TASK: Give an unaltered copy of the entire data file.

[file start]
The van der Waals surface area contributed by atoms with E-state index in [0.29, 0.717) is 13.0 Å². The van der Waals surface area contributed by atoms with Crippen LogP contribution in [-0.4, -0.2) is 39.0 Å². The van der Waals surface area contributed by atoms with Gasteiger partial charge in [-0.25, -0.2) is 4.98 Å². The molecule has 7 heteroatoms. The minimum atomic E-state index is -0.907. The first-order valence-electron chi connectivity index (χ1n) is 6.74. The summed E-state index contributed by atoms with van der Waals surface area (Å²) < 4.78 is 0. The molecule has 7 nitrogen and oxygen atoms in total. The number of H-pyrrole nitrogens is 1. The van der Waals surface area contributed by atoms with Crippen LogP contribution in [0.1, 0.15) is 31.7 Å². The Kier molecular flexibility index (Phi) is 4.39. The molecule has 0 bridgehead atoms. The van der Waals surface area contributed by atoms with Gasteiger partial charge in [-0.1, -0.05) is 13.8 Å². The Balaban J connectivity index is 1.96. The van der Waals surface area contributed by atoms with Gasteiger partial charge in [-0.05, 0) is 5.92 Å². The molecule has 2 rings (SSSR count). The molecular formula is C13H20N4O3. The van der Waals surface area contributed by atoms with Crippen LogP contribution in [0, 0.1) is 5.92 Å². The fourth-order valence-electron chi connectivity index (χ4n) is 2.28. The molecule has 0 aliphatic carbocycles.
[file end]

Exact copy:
The van der Waals surface area contributed by atoms with E-state index in [0.29, 0.717) is 13.0 Å². The van der Waals surface area contributed by atoms with Crippen LogP contribution in [-0.4, -0.2) is 39.0 Å². The van der Waals surface area contributed by atoms with Gasteiger partial charge in [-0.25, -0.2) is 4.98 Å². The molecule has 7 heteroatoms. The minimum atomic E-state index is -0.907. The first-order valence-electron chi connectivity index (χ1n) is 6.74. The summed E-state index contributed by atoms with van der Waals surface area (Å²) < 4.78 is 0. The molecule has 7 nitrogen and oxygen atoms in total. The number of H-pyrrole nitrogens is 1. The van der Waals surface area contributed by atoms with Crippen LogP contribution in [0.1, 0.15) is 31.7 Å². The Kier molecular flexibility index (Phi) is 4.39. The molecule has 0 bridgehead atoms. The van der Waals surface area contributed by atoms with Gasteiger partial charge in [-0.1, -0.05) is 13.8 Å². The Balaban J connectivity index is 1.96. The van der Waals surface area contributed by atoms with Gasteiger partial charge in [-0.05, 0) is 5.92 Å². The molecule has 2 rings (SSSR count). The molecular formula is C13H20N4O3. The van der Waals surface area contributed by atoms with Crippen LogP contribution in [0, 0.1) is 5.92 Å². The fourth-order valence-electron chi connectivity index (χ4n) is 2.28. The molecule has 0 aliphatic carbocycles.